Cleveland Browns: Interim head coach Gregg Williams has seen too many rookies fail to make an impact, but it was obvious to him early that No. 1 pick quarterback Baker Mayfield would not be one of them. “Everything that we saw in college on him and the things that we did all of the background searches and all of the background studying that we did on him, it does not shock me (to see his impact this season),” Williams said. “He has worked extremely hard for his success. It is not something that has just happened by happenstance. The amount of work that he puts in does not shock us that he also takes it to the ball game because he works extremely hard to have an overall understanding of every aspect of the game. That does not come easy.”
Pittsburgh Steelers: Unbridled support has ceased for kicker Chris Boswell from head coach Mike Tomlin, who opened his press conference following Sunday’s loss at Oakland with things the team must do better to win, including “make kicks.” Boswell, a 2017 Pro Bowler who signed a four-year extension in August, has missed an NFL-worst six field goals and five extra points this season, and Tomlin sounded as if he might be near a tipping point with his kicking situation following a third consecutive loss. “It’s disappointing here today,” Tomlin said. “That’s all I’m going to say on it.” Boswell, who slipped and had a potential game-tying field goal blocked Sunday, senses the urgency to turn things around. “He’s not the only one disappointed,” Boswell said. “I mean this is a business. You’re evaluated by results and I’m not getting it done right now so whatever happens from here happens.”
Houston Texans: The team’s nine-game winning streak is over and veteran cornerback Johnathan Joseph didn’t necessarily see it as a bad development. “I hate to lose, but probably was the best thing for this team to lose that game,” Joseph said of Sunday’s 24-21 loss to the Indianapolis Colts. The way Joseph sees it, a long string of victories makes players forget the pain and torture of losing. “I think it’s a learning experience,” Joseph said. “Sometimes you think that winning is easy. I’m not saying that. That’s what we were doing as a team, what I think, to go on a nine-game winning streak to make history. Sometimes you get that little lapse going on.”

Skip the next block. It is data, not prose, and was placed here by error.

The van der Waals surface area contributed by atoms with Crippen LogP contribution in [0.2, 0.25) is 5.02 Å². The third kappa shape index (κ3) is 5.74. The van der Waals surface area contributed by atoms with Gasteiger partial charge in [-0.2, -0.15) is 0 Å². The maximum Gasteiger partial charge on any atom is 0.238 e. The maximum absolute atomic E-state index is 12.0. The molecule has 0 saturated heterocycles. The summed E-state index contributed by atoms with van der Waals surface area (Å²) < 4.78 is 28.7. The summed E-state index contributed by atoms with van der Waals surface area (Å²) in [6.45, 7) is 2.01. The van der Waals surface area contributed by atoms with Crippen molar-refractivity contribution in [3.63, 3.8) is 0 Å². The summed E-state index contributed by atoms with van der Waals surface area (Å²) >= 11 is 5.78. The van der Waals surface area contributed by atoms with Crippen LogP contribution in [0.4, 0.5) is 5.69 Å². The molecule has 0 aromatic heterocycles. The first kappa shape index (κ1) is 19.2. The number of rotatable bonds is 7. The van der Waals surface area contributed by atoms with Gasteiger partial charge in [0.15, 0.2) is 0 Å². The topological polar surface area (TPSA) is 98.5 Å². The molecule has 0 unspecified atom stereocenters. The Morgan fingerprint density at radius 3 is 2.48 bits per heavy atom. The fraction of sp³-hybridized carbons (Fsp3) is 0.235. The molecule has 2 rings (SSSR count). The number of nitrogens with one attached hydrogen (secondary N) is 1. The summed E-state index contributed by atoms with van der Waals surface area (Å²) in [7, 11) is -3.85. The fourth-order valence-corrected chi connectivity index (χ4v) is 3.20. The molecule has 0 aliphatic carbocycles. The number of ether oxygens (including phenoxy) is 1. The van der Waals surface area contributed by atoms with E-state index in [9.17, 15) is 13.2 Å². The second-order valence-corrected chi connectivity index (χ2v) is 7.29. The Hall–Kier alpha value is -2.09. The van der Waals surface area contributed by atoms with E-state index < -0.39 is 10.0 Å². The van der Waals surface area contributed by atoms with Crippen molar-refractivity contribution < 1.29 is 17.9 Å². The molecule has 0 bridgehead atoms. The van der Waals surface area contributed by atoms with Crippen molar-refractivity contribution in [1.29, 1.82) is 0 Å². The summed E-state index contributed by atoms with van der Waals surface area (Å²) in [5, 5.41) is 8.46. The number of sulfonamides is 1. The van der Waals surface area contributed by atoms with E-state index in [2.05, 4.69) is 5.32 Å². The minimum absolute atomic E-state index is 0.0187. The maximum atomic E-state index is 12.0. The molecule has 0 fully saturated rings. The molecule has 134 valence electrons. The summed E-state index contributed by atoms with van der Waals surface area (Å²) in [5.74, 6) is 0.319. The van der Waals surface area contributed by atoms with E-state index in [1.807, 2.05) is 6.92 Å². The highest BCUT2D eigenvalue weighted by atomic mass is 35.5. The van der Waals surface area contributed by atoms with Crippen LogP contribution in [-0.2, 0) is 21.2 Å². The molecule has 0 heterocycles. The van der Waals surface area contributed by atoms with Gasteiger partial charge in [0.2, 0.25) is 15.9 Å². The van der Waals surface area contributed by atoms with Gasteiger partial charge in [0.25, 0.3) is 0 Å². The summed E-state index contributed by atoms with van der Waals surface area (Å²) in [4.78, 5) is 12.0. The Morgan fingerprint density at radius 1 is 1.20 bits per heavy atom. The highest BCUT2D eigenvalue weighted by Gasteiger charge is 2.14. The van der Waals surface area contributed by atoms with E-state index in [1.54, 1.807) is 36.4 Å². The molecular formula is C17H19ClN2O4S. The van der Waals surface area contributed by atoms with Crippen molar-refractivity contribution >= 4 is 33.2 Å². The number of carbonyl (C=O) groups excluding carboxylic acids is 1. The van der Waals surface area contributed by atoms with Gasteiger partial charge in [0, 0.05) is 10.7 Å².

Indianapolis Colts: Star receiver T.Y. Hilton had a season-best 199 receiving yards against the Texans to post his club-record 11th game of 150 or more receiving yards, snapping a tie with Hall of Fame member Marvin Harrison. Hilton made five first-down catches and caught nine of the 12 passes in which he was targeted by quarterback Andrew Luck. “T.Y. does some things very special. He does some things that not many other people can do,” Luck told reporters. “So we saw some opportunities through film that we thought we could take advantage of. Once we got that first one, it was like ‘Ok, yeah, here we go, let’s get it.'” Hilton is 14 yards away from his fifth career 1,000-yard receiving season.
Jacksonville Jaguars: Leonard Fournette’s underwhelming season continued in last Thursday’s 30-9 loss to the Tennessee Titans when he had just 36 rushing yards on 14 carries — his long gain was 7 — and caught two passes for 5 yards. Fournette has just 350 yards in six games this season while twice injuring a hamstring and also missing a game due to suspension for an incident in a game against the Buffalo Bills. A TMZ-released video displayed Fournette yelling at a fan during the loss to the Titans and coach Doug Marrone said he asked Fournette about it and was told the fan used a racial slur. Fellow running back T.J. Yeldon said he heard the use of the slur.